A woman who spent four months managing the world’s most remote gift shop said the experience was “absolutely paradise”.
Natalie Corbett left her life and new husband behind for a spell in Port Lockroy, on Goudier Island in Antarctica, where there was no running water, wifi or flushing toilets, but said “every day was just incredible”.
With a background in retail, the 31-year-old joined a team of three other women who headed to the historic site to run the gift shop, post office and museum, as well as survey the population of gentoo penguins.
Ms Corbett left for Port Lockroy in November last year and had to quickly acclimatise to Antarctic conditions.
“I just remember laughing and thinking ‘Oh my God, what have I done?’ There was so much snow for miles.”
Daily routines consisted of setting up the remote site ready for cruise ship visitors, with around 140 tourists per day arriving to send postcards and buy penguin-themed gifts.
“We were working maybe 12-plus hours easily each day, and everything takes a lot longer than you think it’s going to,” she said.
“By the time you’ve put on all your layers, and then forgotten several things, it takes a good 15-20 minutes to get out the front door.”
With no running water on the island, the cruise ships brought the opportunity for warm showers, as well as topping up the women’s supply of food, which was largely tinned or dried.
“The cruise ships were so generous, we were eating really well. I think I ate fancier meals than I do at home,” she said.
She shared a six-bed room with the other three women – Clare Ballantyne, Mairi Hilton and Lucy Bruzzone – who were among 6,000 people who applied for the Port Lockroy roles, advertised by the UK Antarctic Heritage Trust (UKAHT) charity.
Being part of an all-female team was a source of pride for Ms Corbett, who said: “Looking back at Port Lockroy’s history, and obviously from, like, the ’40s to the ’60s when it was occupied, it was just men.
“So I would love to know what they would have thought of an all-female team being there, in their space, doing everything that they could do.”
One challenge of the remote location was communication with home, although Ms Corbett, who had been married to her husband George for just five months when she headed to Antarctica, said it was “surprisingly fine”.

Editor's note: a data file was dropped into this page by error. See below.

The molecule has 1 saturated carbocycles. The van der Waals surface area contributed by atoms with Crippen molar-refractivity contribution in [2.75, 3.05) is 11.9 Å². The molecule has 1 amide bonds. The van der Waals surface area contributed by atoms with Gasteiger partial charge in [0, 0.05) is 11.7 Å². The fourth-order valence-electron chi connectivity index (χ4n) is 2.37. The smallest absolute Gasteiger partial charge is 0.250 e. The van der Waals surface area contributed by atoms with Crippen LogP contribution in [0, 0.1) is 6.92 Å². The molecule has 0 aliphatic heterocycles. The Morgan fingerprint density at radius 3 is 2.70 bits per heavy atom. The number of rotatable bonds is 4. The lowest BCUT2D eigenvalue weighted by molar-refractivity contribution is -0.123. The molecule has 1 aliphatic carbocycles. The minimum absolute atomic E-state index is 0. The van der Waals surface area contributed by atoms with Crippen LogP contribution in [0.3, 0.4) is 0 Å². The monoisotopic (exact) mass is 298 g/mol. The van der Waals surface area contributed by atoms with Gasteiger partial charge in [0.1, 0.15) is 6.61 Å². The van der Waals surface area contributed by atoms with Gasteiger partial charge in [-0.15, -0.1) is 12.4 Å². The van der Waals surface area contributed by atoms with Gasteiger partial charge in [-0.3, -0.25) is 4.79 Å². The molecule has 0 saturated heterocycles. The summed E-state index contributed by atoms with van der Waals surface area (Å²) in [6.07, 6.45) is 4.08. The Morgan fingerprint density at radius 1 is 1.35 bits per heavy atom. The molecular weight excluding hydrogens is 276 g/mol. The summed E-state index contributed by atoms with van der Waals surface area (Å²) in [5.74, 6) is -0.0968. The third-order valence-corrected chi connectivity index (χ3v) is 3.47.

The women were able to have a 10-minute phone call each week and also managed to use wifi on visiting cruise ships to keep in touch with loved ones.
“I missed him, and you end up thinking of home quite regularly, but we’ve been together 13 years, so four months apart over that period of time was fine,” she said.
“As a natural introvert, being stuck on an island with just four people in the middle of nowhere with no-one to bother you is absolutely paradise,” she said.
“There were no moments when I kind of stood back and was like ‘Oh God, this is awful, what am I doing here?’. Every day was just incredible.”
She added that one of the “top five moments of her whole life” was viewing the Milky Way for the first time, saying that, due to a lack of light pollution, “there were just so many stars that it almost looked like TV static”.
The biggest adjustment after leaving Antarctica came when Ms Corbett stopped off in Ushuaia, Argentina.
She said: “When we first got off the ship to go and do our first walk around Ushuaia, there were just so many weird smells and sounds and colours. We had to cross a road and none of us could figure out how fast the car was going. We all stood there for ages.”
Applications for the roles at Port Lockroy were opened for the 2023-24 season earlier this year and Ms Corbett said to anyone who succeeds in getting one: “Don’t be scared to go to Antarctica for four months because it will be the best four months of your entire life.”